Metamora is the destination of the WVRR tourist trains, which deposits passengers in the middle of town. The restored Metamora Grist Mill is still in operation with water power as it was from day one. Here you’ll see how grains were milled into flour and other staples of early life. The track spans a drive shaft from an undershot waterwheel powered from the canal bed. A mile marker conveys it’s 52 miles from here to Cincinnati, presumably referring to Union Terminal.
At Metamora the state of Indiana restored a portion of the old canal to operating condition, along with a fully functional lock and an aqueduct that carries the canal over Duck Creek (the only such structure in the country). When the canal was fully operational, there were 56 such locks along its 76 mile length that lowered the water level over 491 feet in elevation from Hagerstown to the ends at Lawrenceburg and Cincinnati.
A lesson applied
As interesting as Metamora is, it isn’t on the portion of the line I chose to model. Furthermore, there’s no industry here but tourism and I didn’t have the desire to model the WVRR tourist train. This choice was a result of learning the hard way that not every interesting feature can be included on a layout and, some shouldn’t be no matter how model worthy they are. Because we’re constantly told that space for any layout is at such a premium, it’s always tempting to include as much as we can into a given area. Frankly, I’ve come to see this for the lie that it is. More is definitely not better in most, if not all, cases. Trying to stuff too many elements into a scene results in a toy-like appearance due to the excessive compression and crowding. While Metamora is visually interesting, it offered nothing in the way of operation.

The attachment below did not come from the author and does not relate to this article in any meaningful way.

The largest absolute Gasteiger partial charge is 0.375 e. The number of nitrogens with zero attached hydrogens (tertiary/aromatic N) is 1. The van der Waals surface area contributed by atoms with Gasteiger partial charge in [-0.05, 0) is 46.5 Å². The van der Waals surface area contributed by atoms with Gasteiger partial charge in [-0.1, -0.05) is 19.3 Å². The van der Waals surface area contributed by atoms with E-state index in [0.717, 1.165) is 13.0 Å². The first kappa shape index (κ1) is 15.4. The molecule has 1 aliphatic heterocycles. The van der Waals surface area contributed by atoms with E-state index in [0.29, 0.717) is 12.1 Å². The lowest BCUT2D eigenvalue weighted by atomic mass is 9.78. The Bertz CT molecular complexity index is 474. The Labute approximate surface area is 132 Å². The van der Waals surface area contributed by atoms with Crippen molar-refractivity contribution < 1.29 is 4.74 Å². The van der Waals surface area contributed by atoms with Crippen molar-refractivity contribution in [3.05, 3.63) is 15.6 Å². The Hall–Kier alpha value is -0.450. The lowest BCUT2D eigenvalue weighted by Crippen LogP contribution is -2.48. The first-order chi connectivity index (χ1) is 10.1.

I wanted to pay tribute to the proximity of the railroad and canal and did so by modeling the stone work of an abandoned lock near the Mill St. area. While I’m satisfied with the freelanced scene, there is plenty of room for improvement. For one thing, the wall castings from Chooch are too pristine and tidy for such old stone work. Referring to the prototype photos of the Berlin Lock, the stone work should be much more decrepit looking, almost falling apart. The model lock is also severely compressed in length due to the lack of space. Were I to redo this scene, I would take these two things in to account and remedy both shortcomings.
Diving into the history of an area is a satisfying aspect of prototype modeling for me. I’ve gained a perspective beyond the surface of things, and an appreciation of why and how the part of Indiana I live in developed as it did. This depth of knowledge can be brought to the layout in helping me choose which elements to include and how they relate to each other. Compared to the typical one-of-this and some-of-that approach, it’s a no-brainer.